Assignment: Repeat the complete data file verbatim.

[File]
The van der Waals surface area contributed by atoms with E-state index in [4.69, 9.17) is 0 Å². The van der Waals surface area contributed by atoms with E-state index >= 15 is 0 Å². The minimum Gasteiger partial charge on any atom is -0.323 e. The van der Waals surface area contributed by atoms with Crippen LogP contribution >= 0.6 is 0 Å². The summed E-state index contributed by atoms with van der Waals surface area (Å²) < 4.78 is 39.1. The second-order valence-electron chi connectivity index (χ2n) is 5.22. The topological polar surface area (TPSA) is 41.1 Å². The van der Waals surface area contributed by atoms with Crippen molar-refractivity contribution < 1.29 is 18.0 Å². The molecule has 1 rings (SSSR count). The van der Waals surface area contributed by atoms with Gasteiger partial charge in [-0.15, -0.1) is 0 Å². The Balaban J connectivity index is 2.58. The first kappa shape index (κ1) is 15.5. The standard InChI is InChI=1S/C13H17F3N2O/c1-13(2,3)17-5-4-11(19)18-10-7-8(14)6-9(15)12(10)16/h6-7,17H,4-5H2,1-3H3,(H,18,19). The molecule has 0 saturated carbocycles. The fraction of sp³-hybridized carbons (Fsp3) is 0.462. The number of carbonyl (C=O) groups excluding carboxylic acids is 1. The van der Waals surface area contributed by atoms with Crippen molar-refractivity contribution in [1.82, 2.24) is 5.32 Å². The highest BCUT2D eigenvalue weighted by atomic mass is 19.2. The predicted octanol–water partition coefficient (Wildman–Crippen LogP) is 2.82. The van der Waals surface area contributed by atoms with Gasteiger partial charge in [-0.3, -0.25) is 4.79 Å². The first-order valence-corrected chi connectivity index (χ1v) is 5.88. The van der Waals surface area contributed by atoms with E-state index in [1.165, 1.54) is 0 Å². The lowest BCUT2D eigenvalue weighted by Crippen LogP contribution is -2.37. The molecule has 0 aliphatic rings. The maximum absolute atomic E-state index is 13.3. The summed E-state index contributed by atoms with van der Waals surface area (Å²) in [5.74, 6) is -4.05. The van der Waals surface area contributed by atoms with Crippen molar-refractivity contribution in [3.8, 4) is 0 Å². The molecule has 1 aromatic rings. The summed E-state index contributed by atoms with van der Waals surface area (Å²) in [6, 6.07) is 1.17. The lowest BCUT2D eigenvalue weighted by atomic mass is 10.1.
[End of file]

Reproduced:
The van der Waals surface area contributed by atoms with E-state index in [4.69, 9.17) is 0 Å². The van der Waals surface area contributed by atoms with E-state index >= 15 is 0 Å². The minimum Gasteiger partial charge on any atom is -0.323 e. The van der Waals surface area contributed by atoms with Crippen LogP contribution >= 0.6 is 0 Å². The summed E-state index contributed by atoms with van der Waals surface area (Å²) < 4.78 is 39.1. The second-order valence-electron chi connectivity index (χ2n) is 5.22. The topological polar surface area (TPSA) is 41.1 Å². The van der Waals surface area contributed by atoms with Crippen molar-refractivity contribution < 1.29 is 18.0 Å². The molecule has 1 rings (SSSR count). The van der Waals surface area contributed by atoms with Gasteiger partial charge in [-0.15, -0.1) is 0 Å². The Balaban J connectivity index is 2.58. The first kappa shape index (κ1) is 15.5. The standard InChI is InChI=1S/C13H17F3N2O/c1-13(2,3)17-5-4-11(19)18-10-7-8(14)6-9(15)12(10)16/h6-7,17H,4-5H2,1-3H3,(H,18,19). The molecule has 0 saturated carbocycles. The fraction of sp³-hybridized carbons (Fsp3) is 0.462. The number of carbonyl (C=O) groups excluding carboxylic acids is 1. The van der Waals surface area contributed by atoms with Crippen molar-refractivity contribution in [1.82, 2.24) is 5.32 Å². The highest BCUT2D eigenvalue weighted by atomic mass is 19.2. The predicted octanol–water partition coefficient (Wildman–Crippen LogP) is 2.82. The van der Waals surface area contributed by atoms with Gasteiger partial charge in [-0.3, -0.25) is 4.79 Å². The first-order valence-corrected chi connectivity index (χ1v) is 5.88. The van der Waals surface area contributed by atoms with E-state index in [1.165, 1.54) is 0 Å². The lowest BCUT2D eigenvalue weighted by Crippen LogP contribution is -2.37. The molecule has 0 aliphatic rings. The maximum absolute atomic E-state index is 13.3. The summed E-state index contributed by atoms with van der Waals surface area (Å²) in [5.74, 6) is -4.05. The van der Waals surface area contributed by atoms with Crippen molar-refractivity contribution in [3.8, 4) is 0 Å². The molecule has 1 aromatic rings. The summed E-state index contributed by atoms with van der Waals surface area (Å²) in [6, 6.07) is 1.17. The lowest BCUT2D eigenvalue weighted by atomic mass is 10.1.